Animalia > Chordata > Aves > Charadriiformes > Pedionomidae > Pedionomus > Pedionomus torquatus

Pedionomus torquatus (Plains-wanderer)

Wikipedia Abstract

The plains-wanderer (Pedionomus torquatus) is a bird, the only representative of family Pedionomidae and genus Pedionomus. It is endemic to Australia. The majority of the remaining population is found in the Riverina region of New South Wales.
View Wikipedia Record: Pedionomus torquatus

Endangered Species

Status: Critically Endangered
View IUCN Record: Pedionomus torquatus

EDGE Analysis

The Plains-wanderer is an Australian endemic of great scientific interest. It is the sole member of the family Pedionomidae and, as such, has no close living relatives. Unusual among birds, the females are larger and more brightly-coloured than the males, displaying a distinctive white-spotted black collar and rufous breast. The male takes responsibility for the majority, if not all, of the incubation and chick rearing. The species has declined due to historical widespread cultivation of lowland native grasslands and overgrazing during extended drought periods.
Uniqueness Scale: Similiar (0) 
 Unique (100)
Uniqueness & Vulnerability Scale: Similiar & Secure (0) 
 Unique & Vulnerable (100)
ED Score: 38.9498
EDGE Score: 5.76707
View EDGE Record: Pedionomus torquatus


Adult Weight [1]  63 grams
Birth Weight [2]  10 grams
Female Weight [1]  72 grams
Male Weight [1]  54 grams
Weight Dimorphism [1]  33.3 %
Diet [3]  Carnivore (Invertebrates), Granivore, Herbivore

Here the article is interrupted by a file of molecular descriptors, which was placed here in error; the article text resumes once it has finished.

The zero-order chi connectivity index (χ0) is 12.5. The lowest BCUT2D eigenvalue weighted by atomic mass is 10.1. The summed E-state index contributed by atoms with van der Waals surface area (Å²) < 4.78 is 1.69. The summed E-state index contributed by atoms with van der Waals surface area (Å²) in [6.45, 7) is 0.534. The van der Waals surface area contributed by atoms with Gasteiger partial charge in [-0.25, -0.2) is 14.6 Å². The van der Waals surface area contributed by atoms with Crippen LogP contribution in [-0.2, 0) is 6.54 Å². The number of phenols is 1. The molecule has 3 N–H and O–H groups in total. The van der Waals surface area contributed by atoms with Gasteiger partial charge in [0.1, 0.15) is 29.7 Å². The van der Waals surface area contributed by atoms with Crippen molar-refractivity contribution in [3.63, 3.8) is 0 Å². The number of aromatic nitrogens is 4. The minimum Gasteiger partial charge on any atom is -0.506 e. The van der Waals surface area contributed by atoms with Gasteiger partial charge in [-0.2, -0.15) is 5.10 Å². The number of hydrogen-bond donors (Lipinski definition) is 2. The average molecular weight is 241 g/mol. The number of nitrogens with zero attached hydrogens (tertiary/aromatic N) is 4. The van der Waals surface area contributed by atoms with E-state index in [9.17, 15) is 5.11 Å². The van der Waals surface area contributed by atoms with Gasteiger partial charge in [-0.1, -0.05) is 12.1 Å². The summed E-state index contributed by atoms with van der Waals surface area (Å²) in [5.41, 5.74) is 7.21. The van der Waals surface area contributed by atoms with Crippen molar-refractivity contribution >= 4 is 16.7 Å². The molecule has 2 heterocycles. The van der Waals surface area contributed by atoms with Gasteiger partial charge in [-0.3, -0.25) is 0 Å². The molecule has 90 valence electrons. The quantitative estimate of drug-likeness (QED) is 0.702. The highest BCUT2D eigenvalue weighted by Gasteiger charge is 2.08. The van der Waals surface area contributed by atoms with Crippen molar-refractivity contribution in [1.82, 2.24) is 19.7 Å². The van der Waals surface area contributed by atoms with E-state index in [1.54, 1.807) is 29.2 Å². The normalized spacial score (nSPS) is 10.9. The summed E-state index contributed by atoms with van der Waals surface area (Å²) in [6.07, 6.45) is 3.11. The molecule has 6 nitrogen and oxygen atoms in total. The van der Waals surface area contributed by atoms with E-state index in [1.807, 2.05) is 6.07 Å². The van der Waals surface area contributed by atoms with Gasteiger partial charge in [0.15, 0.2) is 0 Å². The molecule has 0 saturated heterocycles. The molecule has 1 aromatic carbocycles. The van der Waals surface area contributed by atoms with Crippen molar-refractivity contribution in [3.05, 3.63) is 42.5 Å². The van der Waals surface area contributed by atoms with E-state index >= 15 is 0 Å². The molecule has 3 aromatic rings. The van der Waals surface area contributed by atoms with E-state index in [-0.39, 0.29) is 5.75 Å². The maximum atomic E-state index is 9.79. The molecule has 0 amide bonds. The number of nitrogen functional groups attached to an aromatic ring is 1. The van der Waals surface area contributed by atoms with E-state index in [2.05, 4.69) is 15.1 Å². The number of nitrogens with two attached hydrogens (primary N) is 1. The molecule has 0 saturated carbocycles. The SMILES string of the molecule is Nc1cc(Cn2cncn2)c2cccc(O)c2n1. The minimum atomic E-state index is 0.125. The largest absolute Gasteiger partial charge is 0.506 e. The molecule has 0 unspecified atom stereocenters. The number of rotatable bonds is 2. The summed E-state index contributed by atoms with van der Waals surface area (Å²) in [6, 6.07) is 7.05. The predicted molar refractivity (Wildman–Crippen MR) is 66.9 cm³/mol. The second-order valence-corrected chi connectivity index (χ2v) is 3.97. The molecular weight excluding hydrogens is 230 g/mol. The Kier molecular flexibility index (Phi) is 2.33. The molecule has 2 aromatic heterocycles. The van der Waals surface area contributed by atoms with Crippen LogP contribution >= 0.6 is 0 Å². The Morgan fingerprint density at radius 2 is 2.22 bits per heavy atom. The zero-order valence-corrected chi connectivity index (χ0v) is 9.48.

Diet - Invertibrates [3]  50 %
Diet - Plants [3]  20 %
Diet - Seeds [3]  30 %
Forages - Ground [3]  100 %
Clutch Size [5]  4
Incubation [4]  23 days
Wing Span [6]  38 inches (.97 m)


Protected Areas

Name IUCN Category Area acres Location Species Website Climate Land Use
Diamantina National Park II 1252824 Queensland, Australia      


Parasitized by 
Oncicola pomatostomi[7]


External References



Attributes / relations provided by
1Marchant, S.; Higgins, PJ (eds.) 1993. The handbook of Australian, New Zealand and Antarctic birds, Vol. 2., raptors to lapwings. Oxford University Press, Melbourne
2Terje Lislevand, Jordi Figuerola, and Tamás Székely. 2007. Avian body sizes in relation to fecundity, mating system, display behavior, and resource sharing. Ecology 88:1605
3Hamish Wilman, Jonathan Belmaker, Jennifer Simpson, Carolina de la Rosa, Marcelo M. Rivadeneira, and Walter Jetz. 2014. EltonTraits 1.0: Species-level foraging attributes of the world's birds and mammals. Ecology 95:2027
4Species Profile and Threats Database, Australian Department of Sustainability, Environment, Water, Population and Communities
5Jetz W, Sekercioglu CH, Böhning-Gaese K (2008) The Worldwide Variation in Avian Clutch Size across Species and Space PLoS Biol 6(12): e303. doi:10.1371/journal.pbio.0060303
6del Hoyo, J., Elliott, A., Sargatal, J., Christie, D.A. & de Juana, E. (eds.). Handbook of the Birds of the World Alive. Lynx Edicions, Barcelona.
7Gibson, D. I., Bray, R. A., & Harris, E. A. (Compilers) (2005). Host-Parasite Database of the Natural History Museum, London
Ecoregions provided by World Wide Fund For Nature (WWF). WildFinder: Online database of species distributions, ver. 01.06 WWF WildFINDER
Protected Areas provided by Le Saout, S., Hoffmann, M., Shi, Y., Hughes, A., Bernard, C., Brooks, T.M., Bertzky, B., Butchart, S.H.M., Stuart, S.N., Badman, T. & Rodrigues, A.S.L. (2013) Protected areas and effective biodiversity conservation. Science, 342, 803–805
Abstract provided by DBpedia licensed under a Creative Commons License